Health Effects

Ceremonial cocoa promotes a deep spiritual experience, connects with the inner self and provides guidance and knowledge.

It is rich in a multitude of nutrients, including antioxidants, minerals (such as magnesium, iron and zinc), and vitamins (such as vitamin B).

Cocoa contains theobromine and anandamide, which improve mood and increase happiness. Ceremonial cacao is known for its powerful qualities of heart opening, emotional connection, compassion and self-reflection, allowing us to delve deeper into emotions and cultivate a sense of empathy and love.

Theobromine and small amounts of caffeine present in cocoa stimulate natural energy production, improving concentration and mental clarity.

In the ancient Mayan civilization, ceremonial cacao was considered a sacred gift that connected humans to the divine.

The Mayans used cocoa for both practical and ceremonial purposes, where it served as a means of spiritual enlightenment and opened communication with their ancestors. They treated the cocoa with great care, love and intention. It was deeply rooted in their culture, serving as currency, and source of vitality.

The Mayans collected ripe cocoa pods from the tree, carefully extracted the beans, carefully placed them for the fermentation phase and dried them in the sun.

They then peeled the beans by hand to remove the outer shell and ground them finely. They also added spices such as vanilla, chili and cinnamon to enhance the flavor. They mixed this cocoa paste with water, then poured it between vessels or used a traditional wooden whisk to create the foamy drink.

During ceremonial gatherings, the Mayans consumed this sacred cocoa beverage to connect with the divine, gain wisdom, and enter a heightened state of consciousness, nourishing both body and spirit, opening the heart, improving focus, and promoting spiritual awakening. .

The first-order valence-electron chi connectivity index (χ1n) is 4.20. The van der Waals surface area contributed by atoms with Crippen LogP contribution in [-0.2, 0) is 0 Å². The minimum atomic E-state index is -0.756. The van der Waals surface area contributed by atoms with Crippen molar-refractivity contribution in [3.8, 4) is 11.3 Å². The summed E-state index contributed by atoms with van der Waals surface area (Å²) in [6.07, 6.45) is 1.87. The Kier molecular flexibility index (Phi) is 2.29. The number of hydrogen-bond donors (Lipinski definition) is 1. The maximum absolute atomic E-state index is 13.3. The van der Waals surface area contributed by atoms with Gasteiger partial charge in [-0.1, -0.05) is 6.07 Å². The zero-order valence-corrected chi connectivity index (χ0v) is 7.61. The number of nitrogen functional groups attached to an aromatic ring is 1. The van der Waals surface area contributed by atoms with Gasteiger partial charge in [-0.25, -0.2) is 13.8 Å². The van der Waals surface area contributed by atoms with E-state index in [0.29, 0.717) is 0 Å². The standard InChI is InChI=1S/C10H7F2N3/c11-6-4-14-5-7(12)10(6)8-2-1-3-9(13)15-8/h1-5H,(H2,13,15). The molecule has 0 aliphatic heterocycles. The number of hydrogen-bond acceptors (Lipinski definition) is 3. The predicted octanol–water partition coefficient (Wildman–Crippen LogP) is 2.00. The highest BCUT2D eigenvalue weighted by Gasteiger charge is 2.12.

As with any food or substance, moderation is key and it is essential to have

Take into account the amount of cocoa consumed to avoid any effect. Start with small amounts and increase gradually if desired, allowing you to become familiar with the effects and sensitivity to cocoa.

Benefits of ceremonial cocoa:

Emotional well-being: The cocoa drink has been associated with improving mood, promoting feelings of happiness and reducing anxiety and stress, thanks to components such as phenylethylamine (PEA) and anandamide.

Heart health: The flavonoids found in cocoa have been linked to cardiovascular benefits, including improved blood flow, reduced inflammation, and lowered blood pressure.

Increased attention and concentration: Cocoa contains stimulants such as theobromine and caffeine, which provide energy and improve attention and concentration.

Source of antioxidants: The ceremonial cocoa drink is full of antioxidants, such as flavonoids and polyphenols, which help fight free radicals and oxidative stress, contributing to general health and with rejuvenating properties.

Spiritual Connection: The unique blend of bioactive compounds and ceremonial use of the cocoa beverage aids meditation, mindfulness, and inner exploration.

Nutritional contribution: Ceremonial cocoa is an excellent source of minerals such as magnesium, iron and zinc. These minerals are vital for various functions in our body, including muscle and nerve function, immune support, and energy production.